Reciting their names seems to allow the reader to travel without any interruption to the luxurious palaces of Saint Petersburg or the frozen Siberian steppes by simply reciting them. Dostoevsky and Tolstoy, Bulgakov, Bulgakov, Pasternak, Akhmatova. Bulgakov... Maybe there was no national literature of the 19th or 20th century that could rival, or even come close to, Russian literature. Behind the works is the life of these geniuses. They were often tortured. Santiago Velazquez, a novelist from Madrid (1977), traces the biographical portraits twenty great Russian authors in his dazzling book "Writing in the Snow" (Caligram), which includes a prologue written by Juan Bonilla.
Velazquez believes that to truly understand the Russian soul, one must read the writers who lived in the world they were influenced by. The soul is divided between the Europeanist writers and the pure Slavs. However, they are all linked by different patterns. They were all poor at one point or another, regardless of whether they were born to wealthy families or not. They all faced persecution from Lenin and Stalin, the tsars and Lenin, including prior censorship, the withdrawal of economic funds, imprisonment, torture, or murder.
"Writing in snow" suddenly becomes a collection of the most bizarre tricks Russian writers had to use to save their work. Pasternak's "Doctor Zhivago" left Russia in a suitcase to reach Italy. Grossman's "Life and Fate" was smuggled to Paris in 1976 in microfilms. Alexandr Solzhenitsyn was the persecuted par excellence. He had memorized 12,000 verses on small pieces of paper to leave the Ekibastuz concentration Camp, which is now part of Kazakhstan and where he got the inspiration for his book, the 'Gulag Archipelago".
There were many other consequences. Universities in Ukraine, unable to tell the difference between the persecutors and the persecuted (Putin from Vasili Grossman), decided to cancel their Russian literature classes. The author of "Writing in the Snow" explains that this bizarre wave of punishment is "outlandish". Velazquez says, "If Dostoevsky had written today, he'd be persecuted"
"Writers had influence over society in the 19th and 20th centuries. Russia was more aware of this than any other country. They were persecuted for this reason. Velazquez explains that dictators used to fear the word just as they do today with social media. What inner fire did they have to keep writing, despite the risk of losing their lives? "Everyone felt a deep need to share the horrors and injustices. They were very courageous", says the author of books like 'The Conviction Of Salomon Koninck (Young and Brilliant Prize), and 'The Strange Illusion (Tiflos Prize). He read Dostoevsky as a teenager and was fascinated by the prose.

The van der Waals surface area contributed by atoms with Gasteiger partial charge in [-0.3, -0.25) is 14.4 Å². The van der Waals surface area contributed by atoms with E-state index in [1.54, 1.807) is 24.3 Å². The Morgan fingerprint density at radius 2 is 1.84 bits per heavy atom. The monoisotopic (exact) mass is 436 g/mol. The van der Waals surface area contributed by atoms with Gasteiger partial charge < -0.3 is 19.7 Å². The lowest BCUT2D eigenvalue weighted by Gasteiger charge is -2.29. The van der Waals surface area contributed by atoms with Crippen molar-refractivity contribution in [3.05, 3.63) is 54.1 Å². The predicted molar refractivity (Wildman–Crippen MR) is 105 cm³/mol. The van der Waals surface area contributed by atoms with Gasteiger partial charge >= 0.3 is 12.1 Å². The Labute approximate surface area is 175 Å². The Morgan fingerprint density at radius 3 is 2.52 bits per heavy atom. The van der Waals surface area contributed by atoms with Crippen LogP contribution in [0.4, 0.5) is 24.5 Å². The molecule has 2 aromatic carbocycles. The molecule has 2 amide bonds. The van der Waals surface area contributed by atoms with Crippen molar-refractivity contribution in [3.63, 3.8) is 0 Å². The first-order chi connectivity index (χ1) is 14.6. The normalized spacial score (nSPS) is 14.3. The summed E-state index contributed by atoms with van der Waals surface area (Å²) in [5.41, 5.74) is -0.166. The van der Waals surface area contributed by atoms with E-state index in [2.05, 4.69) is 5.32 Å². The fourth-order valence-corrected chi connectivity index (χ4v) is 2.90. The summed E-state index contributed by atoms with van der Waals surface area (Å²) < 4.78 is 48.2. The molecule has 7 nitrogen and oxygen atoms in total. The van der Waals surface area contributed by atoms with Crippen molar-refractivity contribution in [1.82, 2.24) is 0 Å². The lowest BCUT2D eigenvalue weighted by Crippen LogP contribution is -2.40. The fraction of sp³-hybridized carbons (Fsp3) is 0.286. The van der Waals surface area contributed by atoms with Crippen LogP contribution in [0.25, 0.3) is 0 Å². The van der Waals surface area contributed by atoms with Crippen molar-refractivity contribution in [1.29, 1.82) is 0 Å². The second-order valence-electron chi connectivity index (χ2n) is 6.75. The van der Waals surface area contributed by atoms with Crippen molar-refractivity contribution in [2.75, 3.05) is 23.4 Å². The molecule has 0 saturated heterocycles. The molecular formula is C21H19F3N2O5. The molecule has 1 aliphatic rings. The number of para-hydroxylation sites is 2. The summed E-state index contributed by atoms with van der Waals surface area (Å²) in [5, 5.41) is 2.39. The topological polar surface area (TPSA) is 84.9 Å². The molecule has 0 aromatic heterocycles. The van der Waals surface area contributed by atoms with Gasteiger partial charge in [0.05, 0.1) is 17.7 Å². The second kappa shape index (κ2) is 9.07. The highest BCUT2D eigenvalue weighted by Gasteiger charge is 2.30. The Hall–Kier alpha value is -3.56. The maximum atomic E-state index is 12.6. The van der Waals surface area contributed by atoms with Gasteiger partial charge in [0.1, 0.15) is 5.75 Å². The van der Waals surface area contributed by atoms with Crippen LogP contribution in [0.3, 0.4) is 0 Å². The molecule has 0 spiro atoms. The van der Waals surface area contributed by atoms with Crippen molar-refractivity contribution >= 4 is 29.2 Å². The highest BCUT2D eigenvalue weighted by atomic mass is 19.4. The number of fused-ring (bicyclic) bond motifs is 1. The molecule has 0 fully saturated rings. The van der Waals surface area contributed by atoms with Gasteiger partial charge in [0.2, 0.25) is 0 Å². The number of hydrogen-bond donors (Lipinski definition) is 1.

The world could have lost Dostoevsky on the 23rd of December 1849 if a bizarre order from the Tsar hadn't reached the firing squad that was about end his life. "Not having denied the publication of the criminal letter by Belinski against religion or the State," he was charged. It was actually an arbitrarily made decision by the justice system which paradoxically triggered the save's desire for writing and living. Velazquez says that the traumatic experience was an epiphany. He spent the next ten year in prison and returned to St. Petersburg to pursue a literary career. Also driven by the need for support for his family, Velazquez.
Dostoevsky's stories are part of a book that gives us a glimpse into a world as near as Russia, but at the same moment as far as Russia. It was something like what "la Garcia" felt as a Spanish gypsy living and working in Paris. She fell in love with Ivan Turguenev, a poet. Louis Viardot was the strong director of Paris's Italian theaters. Paulina Viardot nee Garcia married Paulina Viardot at 19 to make it convenient. Turgenev became a close friend and would kiss her "toenails for hours." The poet invited the couple to Saint Petersburg bear hunting to be closer to her. However, there are questions about the validity of that invitation.